Monday, July 02, 2007

You Mean...It's Working?

All of the nuances of what I'm about to try to say probably won't come through very well, but I hope that this makes sense. People in a similar setting may "get it," and I'm not sure about everyone else. So bear with me.

I'm scared that something I'm doing here is working.

It's still too early to tell, but there has been enough indication that people are interested and even energized by it that we could build on it quite easily, and even have it blossom into something wonderful.

Let me start at the beginning. With the approach of the summer months, I offered an open invitation to the congregation to join me in a few trips to local mission agencies to help out and learn about what they do. It was a very simple approach: "I'll wait for people in the parking lot, and we'll go with whomever shows up." It was initially to help illustrate that we don't need a lot of planning or church programs to do what God wants us to do.

My first trip was this past Saturday. I made a date with a UCC city ministry that runs a thrift store and a furniture store, and delivers food and clothing to area families. Five people ended up traveling with me, and we spent some time touring facilities and hearing the story of one family while enjoying an amazing spread of food. She loves to cook. We loved to eat. It worked out.

In the midst of this, the director of this program strongly encouraged us to begin a similar ministry at or near our own setting. She handed us brochures and gave us advice about how to get it started. Chiefly, she refrained, "make it ecumenical. Don't do it all yourself." We're blessed to be a part of a strong Ministerial Association that already has a food bank, so that was easy advice to hear. Furthermore, those who traveled with me had a lot of questions and comments: "So pastor, is there something you'd like to see happen as a result of these trips?" "Hey, you know that unused building on Such-and-Such Street? That'd be a great place for this sort of thing." I'd thought about pulling everyone together in the fall who'd traveled with me and asking them what they'd felt inspired to do as a result of these's becoming obvious to me that maybe those seeds have already been planted.

So why am I scared that this is working? Here's where you have to appreciate the nuances of what I'm trying to say.

Over the course of my 2 1/2 years here, the best work that I think I've done besides the usual preaching and visiting stuff has been our mission program. I have a part-time, always-threatening-to-stall-out senior high group, a young adult ministry that faded in its first few months, and limited permission for creativity in worship. When you experience lack of interest or resistance on several fronts, you begin to accept, however unwittingly, that every attempt at something new will be met with this sort of response. It may even end up defining your entire ministry. Can you imagine 25-30 years of just going through the motions because you've experienced so many good ideas that didn't work?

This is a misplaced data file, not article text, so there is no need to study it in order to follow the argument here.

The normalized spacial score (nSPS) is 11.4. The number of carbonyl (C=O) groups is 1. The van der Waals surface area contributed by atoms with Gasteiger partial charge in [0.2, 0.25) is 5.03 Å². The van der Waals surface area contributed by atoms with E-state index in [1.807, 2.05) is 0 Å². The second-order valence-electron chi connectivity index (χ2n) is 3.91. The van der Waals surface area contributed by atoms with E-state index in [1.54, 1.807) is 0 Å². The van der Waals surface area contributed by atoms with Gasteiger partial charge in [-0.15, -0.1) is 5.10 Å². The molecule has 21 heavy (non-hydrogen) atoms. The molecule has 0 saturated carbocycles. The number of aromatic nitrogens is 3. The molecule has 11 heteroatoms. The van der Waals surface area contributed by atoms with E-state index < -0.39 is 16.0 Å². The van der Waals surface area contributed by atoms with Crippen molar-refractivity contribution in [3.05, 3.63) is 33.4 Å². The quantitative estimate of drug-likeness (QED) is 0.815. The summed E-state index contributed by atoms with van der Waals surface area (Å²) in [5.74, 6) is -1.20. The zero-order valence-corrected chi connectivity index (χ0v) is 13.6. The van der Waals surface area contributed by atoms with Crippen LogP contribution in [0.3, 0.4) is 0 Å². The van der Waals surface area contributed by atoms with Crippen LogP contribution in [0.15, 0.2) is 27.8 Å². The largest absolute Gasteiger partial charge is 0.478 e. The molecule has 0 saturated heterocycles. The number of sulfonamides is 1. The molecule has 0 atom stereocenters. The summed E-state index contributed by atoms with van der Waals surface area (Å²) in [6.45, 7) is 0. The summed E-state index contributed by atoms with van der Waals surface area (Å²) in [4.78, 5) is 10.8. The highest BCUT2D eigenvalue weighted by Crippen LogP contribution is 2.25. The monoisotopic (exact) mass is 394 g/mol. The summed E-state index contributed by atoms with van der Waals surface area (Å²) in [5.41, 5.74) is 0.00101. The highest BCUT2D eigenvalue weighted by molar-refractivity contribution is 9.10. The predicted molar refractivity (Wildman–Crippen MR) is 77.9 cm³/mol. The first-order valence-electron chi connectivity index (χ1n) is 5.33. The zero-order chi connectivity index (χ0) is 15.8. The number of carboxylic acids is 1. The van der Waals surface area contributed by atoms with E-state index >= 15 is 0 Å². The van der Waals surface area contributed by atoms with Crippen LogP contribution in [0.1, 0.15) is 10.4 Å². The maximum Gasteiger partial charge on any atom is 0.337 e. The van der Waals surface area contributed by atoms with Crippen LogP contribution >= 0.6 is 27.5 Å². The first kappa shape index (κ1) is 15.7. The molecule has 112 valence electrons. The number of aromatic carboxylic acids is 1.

Apparently our mission stuff is a good idea AND it works. And with these trips arousing such interest already, I wonder where it's going. What were originally meant to be purely voluntary one-off experiences may be inspiring people to want to do more. That can be jolting for one who wasn't sure what sort of difference could be made initially. It means that there'll actually need to be follow-up, more planning, more building. Suddenly, something more is demanded. Suddenly there are signs of life and when it defies history like that, it's exciting but also strange.

Understand that this is not to rag on my church and it's not really to rag on any church. It's more about finally finding something that a place and a people want to get behind; being surprised and energized and scared by it all at the same time.

Suddenly there's an opening to do ministry and not just chaplaincy.

That's awesome.

And frightening.

1 comment:

Gene said...

Yes, that's indeed awesome and frightening. Yours isn't the only church with a half-dead high school group and a barely emerging/functioning group of young adults (although we're trying to establish ours once again). I'm not sure that all of the nuances I want to say in this comment will come through, but I think that's how I feel I know EXACTLY what you're feeling. The young adults, the high school group, the worship creativity issue is all church stuff. What you're proposing is larger than all of that and I think that's why it's so appealing to so many. Good job, and I wish your congregation the best of luck as they forge ahead.

On a side note, why do we need all of the different ministries? In our church with limited resources focusing on one group often means a sacrifice to another. That doesn't seem right to me as people are going to be catered to or ignored at different points in their lives. We love the kids in my own church, don't know how to deal with the teenagers, ignore the 20-somethings, and court the young families so we can love their young children. And the cycle goes like this over and over again. However, if you ignore the 20-somethings enough, sometimes they won't come back.